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There’s a Pulse in ‘Almost Human’ and Viewers will feel it (Review)

Almost-Human-650-banner Written by: Matt Molgaard Joe Begos’ indie flick Almost Human suffers from financial restrictions, and isn’t what I’d deem the most creative of films. However, there’s an obviously valiant effort to manufacture tangible terror here, and that goes a long way in my book. Almost Human isn’t vying for any best of lists, in my opinion, but there’s a pulse in the production, it’s visible, and I can respect that – quite a bit.

Almost Human

The story sees Mark suddenly disappear after an unexplainable bright light illuminates the sky. He’s gone without a trace, and his love interest Jen and best friend Seth are confused, frightened and at a complete loss for any rational explanation. Mark’s disappearance has a mentally debilitating effect on those close to him, but as two years shamble by, the impact of the incident begins to wane. Until Mark suddenly returns, a shell of his former self. An evil shell. Any compassion the man may have once had has expired, in its place the desire to murder (viciously) and begin building an army of… special individuals with uncanny powers. This guy is, essentially, out to assemble an army of not-quite-humans who have no qualms with dishing out grotesque ferocity. Can Seth and Jen come together to end this vile imposter’s run of insanity? The magic 8-ball isn’t offering up much positive advice.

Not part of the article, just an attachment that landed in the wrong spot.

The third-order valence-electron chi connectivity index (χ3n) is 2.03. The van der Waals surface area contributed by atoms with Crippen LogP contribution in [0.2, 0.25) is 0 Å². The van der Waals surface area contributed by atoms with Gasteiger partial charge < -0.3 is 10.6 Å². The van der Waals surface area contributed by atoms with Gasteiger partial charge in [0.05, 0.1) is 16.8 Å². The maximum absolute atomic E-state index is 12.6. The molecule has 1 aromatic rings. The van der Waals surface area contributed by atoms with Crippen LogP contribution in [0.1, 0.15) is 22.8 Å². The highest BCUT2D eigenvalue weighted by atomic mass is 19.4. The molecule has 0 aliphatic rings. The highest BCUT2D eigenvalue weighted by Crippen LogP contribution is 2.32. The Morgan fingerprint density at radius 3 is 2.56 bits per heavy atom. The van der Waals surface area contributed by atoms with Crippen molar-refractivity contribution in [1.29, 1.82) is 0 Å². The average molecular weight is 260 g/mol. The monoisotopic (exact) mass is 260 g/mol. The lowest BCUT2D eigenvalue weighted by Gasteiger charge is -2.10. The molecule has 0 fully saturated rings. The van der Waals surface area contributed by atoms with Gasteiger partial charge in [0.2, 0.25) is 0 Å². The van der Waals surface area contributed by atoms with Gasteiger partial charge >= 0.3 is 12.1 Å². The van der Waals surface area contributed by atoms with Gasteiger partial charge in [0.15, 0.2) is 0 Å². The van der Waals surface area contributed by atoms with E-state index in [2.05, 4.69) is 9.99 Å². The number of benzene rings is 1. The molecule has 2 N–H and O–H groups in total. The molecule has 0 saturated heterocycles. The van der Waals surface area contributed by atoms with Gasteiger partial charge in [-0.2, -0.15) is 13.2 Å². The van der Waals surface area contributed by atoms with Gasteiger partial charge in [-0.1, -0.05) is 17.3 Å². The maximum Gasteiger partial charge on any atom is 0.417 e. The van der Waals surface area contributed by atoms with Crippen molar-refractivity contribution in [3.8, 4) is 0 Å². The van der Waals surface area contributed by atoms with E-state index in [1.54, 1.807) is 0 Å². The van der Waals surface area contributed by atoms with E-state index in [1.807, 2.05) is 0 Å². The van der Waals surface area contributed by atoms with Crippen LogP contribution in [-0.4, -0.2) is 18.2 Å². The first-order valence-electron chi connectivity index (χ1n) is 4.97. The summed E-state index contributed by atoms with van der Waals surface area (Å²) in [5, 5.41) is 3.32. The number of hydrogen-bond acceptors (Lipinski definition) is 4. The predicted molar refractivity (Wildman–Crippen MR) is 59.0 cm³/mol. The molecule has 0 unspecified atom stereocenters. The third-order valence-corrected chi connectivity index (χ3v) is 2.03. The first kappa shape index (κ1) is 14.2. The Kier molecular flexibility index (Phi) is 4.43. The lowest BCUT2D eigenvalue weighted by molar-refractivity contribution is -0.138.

There are some noticeable issues with the screenplay. A few plot holes are easily detectable, and as already noted, there isn’t a wealth of creativity on display. You won’t be blown away by the film, to give it to you straight. You may however enjoy it for what it truly is: a micro-budget flick that sports a few unnerving sequences and an enormous degree of promise from Begos, who is still just a kid looking to find a place in Hollywood. And he can do it. If he can recognize his weaknesses and accept the fact that he’s got to evolve in order to thrive, he may just establish himself a certified genre prospect.

Respect goes out to the entire crew involved here. From Begos’ ambitious approach, to Josh Ethier’s adequate editing and Rob Fitz’s energetic practical effects to the strong push that film leads Graham Skipper (Seth), Josh Ethier (Mark) and Vanessa Leigh (Jen) exert, it isn’t difficult to separate this from other similar shoestring works. This is an ensemble that carried heart to set on a daily basis, and decided early to do everything in their power to assemble a movie that might just open up more promising doors in the future. While Almost Human is a flawed piece, it’s a zealous enough production to begin paving a way for a group of respectable unknowns.

We’ll see where the future takes this little crew.

Rating: 2.5/5

About The Overseer (2283 Articles)
Author of Say No to Drugs, writer for Blumhouse, Dread Central, Horror Novel Reviews and Addicted to Horror Movies.

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